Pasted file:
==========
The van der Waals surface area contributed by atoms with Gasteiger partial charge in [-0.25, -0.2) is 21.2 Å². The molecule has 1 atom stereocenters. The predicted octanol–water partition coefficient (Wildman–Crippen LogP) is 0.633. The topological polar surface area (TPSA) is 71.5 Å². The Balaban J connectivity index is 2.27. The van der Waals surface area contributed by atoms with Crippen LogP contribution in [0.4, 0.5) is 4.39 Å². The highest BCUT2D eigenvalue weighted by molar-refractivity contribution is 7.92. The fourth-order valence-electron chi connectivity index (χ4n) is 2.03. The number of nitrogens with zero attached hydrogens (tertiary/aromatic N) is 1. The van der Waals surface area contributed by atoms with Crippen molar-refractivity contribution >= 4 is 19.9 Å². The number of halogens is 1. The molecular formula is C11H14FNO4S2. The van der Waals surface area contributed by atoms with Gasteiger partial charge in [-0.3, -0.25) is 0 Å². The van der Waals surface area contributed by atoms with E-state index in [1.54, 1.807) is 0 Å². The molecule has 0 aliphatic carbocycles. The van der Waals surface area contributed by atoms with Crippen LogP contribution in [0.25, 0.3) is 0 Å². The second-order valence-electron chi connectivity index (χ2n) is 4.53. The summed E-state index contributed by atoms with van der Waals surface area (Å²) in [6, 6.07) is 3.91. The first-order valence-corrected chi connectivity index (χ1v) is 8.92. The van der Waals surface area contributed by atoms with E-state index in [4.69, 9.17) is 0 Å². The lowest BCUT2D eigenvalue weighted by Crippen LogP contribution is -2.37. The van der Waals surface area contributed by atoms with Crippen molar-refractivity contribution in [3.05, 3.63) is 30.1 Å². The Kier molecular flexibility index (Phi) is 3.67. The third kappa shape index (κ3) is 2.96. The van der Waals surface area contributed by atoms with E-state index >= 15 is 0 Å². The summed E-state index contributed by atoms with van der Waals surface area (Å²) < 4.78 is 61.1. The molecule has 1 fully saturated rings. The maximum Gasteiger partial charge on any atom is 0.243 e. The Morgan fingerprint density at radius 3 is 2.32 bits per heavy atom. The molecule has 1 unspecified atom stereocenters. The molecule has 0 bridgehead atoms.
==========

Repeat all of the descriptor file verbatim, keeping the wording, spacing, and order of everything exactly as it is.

The van der Waals surface area contributed by atoms with Gasteiger partial charge in [-0.25, -0.2) is 21.2 Å². The molecule has 1 atom stereocenters. The predicted octanol–water partition coefficient (Wildman–Crippen LogP) is 0.633. The topological polar surface area (TPSA) is 71.5 Å². The Balaban J connectivity index is 2.27. The van der Waals surface area contributed by atoms with Crippen LogP contribution in [0.4, 0.5) is 4.39 Å². The highest BCUT2D eigenvalue weighted by molar-refractivity contribution is 7.92. The fourth-order valence-electron chi connectivity index (χ4n) is 2.03. The number of nitrogens with zero attached hydrogens (tertiary/aromatic N) is 1. The van der Waals surface area contributed by atoms with Crippen molar-refractivity contribution >= 4 is 19.9 Å². The number of halogens is 1. The molecular formula is C11H14FNO4S2. The van der Waals surface area contributed by atoms with Gasteiger partial charge in [-0.3, -0.25) is 0 Å². The van der Waals surface area contributed by atoms with E-state index in [1.54, 1.807) is 0 Å². The molecule has 0 aliphatic carbocycles. The van der Waals surface area contributed by atoms with Crippen LogP contribution in [0.25, 0.3) is 0 Å². The second-order valence-electron chi connectivity index (χ2n) is 4.53. The summed E-state index contributed by atoms with van der Waals surface area (Å²) in [6, 6.07) is 3.91. The first-order valence-corrected chi connectivity index (χ1v) is 8.92. The van der Waals surface area contributed by atoms with E-state index in [4.69, 9.17) is 0 Å². The lowest BCUT2D eigenvalue weighted by Crippen LogP contribution is -2.37. The van der Waals surface area contributed by atoms with Crippen molar-refractivity contribution in [3.05, 3.63) is 30.1 Å². The Kier molecular flexibility index (Phi) is 3.67. The third kappa shape index (κ3) is 2.96. The van der Waals surface area contributed by atoms with E-state index >= 15 is 0 Å². The summed E-state index contributed by atoms with van der Waals surface area (Å²) < 4.78 is 61.1. The molecule has 1 fully saturated rings. The maximum Gasteiger partial charge on any atom is 0.243 e. The Morgan fingerprint density at radius 3 is 2.32 bits per heavy atom. The molecule has 1 unspecified atom stereocenters. The molecule has 0 bridgehead atoms.